明白聖經4─字義解經 Literal Interpretation 史普羅 R.C. Sproul (Ligonier Ministries)

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In this session of our course on understanding
Scripture, we’re going to consider the meaning and the function of the literal interpretation
of the Bible. But before we do that, let’s pray. Again our Father, we come to You seeking
to know You more intimately and more accurately, not to the end that we simply may be puffed
up by an increase in knowledge but that in increasing our knowledge of You, we may increase
our love for You and our obedience toward You. Be with us now as we continue to study
this question of biblical interpretation. For we ask it in Jesus’ name. Amen. I mentioned a couple of lectures ago that
sometimes people will say to me, as I think they do to you from time to time, that that’s
your interpretation, isn’t it, and we explored the implications of that question. Well another
one that I hear very often, and I suspect you do, too, is that when I will be citing
something from the Bible or giving a theological point and referring to the Scriptures for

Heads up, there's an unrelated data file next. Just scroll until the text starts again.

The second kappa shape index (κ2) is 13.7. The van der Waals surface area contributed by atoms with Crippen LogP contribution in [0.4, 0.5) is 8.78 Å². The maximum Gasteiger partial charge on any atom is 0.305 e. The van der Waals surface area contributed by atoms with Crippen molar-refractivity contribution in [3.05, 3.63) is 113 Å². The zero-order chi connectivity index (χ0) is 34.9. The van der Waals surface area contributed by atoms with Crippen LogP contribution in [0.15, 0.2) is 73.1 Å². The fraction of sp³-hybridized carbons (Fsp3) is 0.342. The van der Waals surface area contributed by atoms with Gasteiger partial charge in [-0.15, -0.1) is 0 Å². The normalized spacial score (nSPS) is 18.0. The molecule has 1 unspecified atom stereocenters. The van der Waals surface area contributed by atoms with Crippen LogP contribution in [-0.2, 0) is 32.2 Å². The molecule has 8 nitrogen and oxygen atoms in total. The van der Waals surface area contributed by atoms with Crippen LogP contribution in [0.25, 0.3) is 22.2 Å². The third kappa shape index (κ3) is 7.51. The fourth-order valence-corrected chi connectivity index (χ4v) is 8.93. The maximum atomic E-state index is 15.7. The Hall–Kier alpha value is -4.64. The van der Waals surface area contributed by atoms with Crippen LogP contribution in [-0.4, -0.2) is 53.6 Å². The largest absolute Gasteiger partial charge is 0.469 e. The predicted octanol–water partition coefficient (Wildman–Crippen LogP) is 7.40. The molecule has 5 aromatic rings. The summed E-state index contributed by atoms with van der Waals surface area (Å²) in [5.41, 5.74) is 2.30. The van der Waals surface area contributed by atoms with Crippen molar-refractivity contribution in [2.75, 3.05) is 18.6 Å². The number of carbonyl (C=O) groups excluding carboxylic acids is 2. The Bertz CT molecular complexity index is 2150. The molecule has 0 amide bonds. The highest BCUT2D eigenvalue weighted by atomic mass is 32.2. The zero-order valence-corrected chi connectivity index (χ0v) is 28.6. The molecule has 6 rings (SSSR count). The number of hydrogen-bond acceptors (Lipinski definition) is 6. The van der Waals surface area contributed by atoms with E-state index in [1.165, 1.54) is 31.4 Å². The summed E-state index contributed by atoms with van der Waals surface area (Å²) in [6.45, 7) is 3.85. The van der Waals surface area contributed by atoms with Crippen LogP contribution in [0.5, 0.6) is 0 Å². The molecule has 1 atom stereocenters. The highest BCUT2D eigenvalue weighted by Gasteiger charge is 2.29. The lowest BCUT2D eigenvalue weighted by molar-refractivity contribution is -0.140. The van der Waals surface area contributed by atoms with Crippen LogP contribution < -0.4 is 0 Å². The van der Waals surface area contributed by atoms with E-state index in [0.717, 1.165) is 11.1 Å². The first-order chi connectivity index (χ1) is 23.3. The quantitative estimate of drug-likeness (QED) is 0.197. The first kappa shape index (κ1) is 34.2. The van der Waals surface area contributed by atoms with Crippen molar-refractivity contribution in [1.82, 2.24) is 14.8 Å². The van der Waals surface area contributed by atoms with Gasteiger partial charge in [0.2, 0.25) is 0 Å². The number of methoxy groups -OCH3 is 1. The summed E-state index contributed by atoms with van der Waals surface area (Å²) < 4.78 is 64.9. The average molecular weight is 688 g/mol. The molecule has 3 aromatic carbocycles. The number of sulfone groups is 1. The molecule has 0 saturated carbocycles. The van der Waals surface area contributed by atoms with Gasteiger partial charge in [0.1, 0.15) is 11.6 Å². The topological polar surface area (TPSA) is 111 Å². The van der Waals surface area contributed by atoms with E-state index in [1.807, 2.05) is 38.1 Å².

support, people will look at me and say, “R.C., you don’t interpret the Bible literally, do
you?” And they look at it with — look at me with kind of an expression of consternation
and bewildered disbelief. And notice even how the question is phrased — it’s not simply
a direct question. It’s not simply, “Do you interpret the Bible literally?” but it’s phrased
more negatively than that. It’s, “You don’t interpret the Bible literally, do you?” Well
whenever anybody puts that to me, I have just enough mischievousness, I think, in my personality
and make-up to sometimes use shock tactics to get somebody’s attention, because when
anybody ever says to me, “You don’t interpret the Bible literally, do you,” my standard
reply to that question is, “Well of course. Like, who doesn’t? Who in their right mind
doesn’t interpret the Bible literally?” Now I know very well that the idea of literal
interpretation is an idea that’s associated once again with uneducated people, people
who are backwoods in their mentality, who are anti-intellectual and anti-scholarly and
anti-academic. And literalistic interpretation seems to be the chief occupation of such unlearned
simpletons, and certainly is not worthy of ministers of the church or of teachers in
seminaries by any means, and that’s why I sort of get that mischievous kick out of saying,
“Well of course. You know, if you want to think that I’m a country bumpkin who knows
nothing about biblical science, that’s all right too. I’ll accept that, but yes, indeed,
I do interpret the Bible literally.” But it usually provokes an engaging response where
people’s interest is piqued at least for the minute by saying, “You do? You really interpret
the Bible literally?” And they scratch their head, and there’s sort of an interest awakened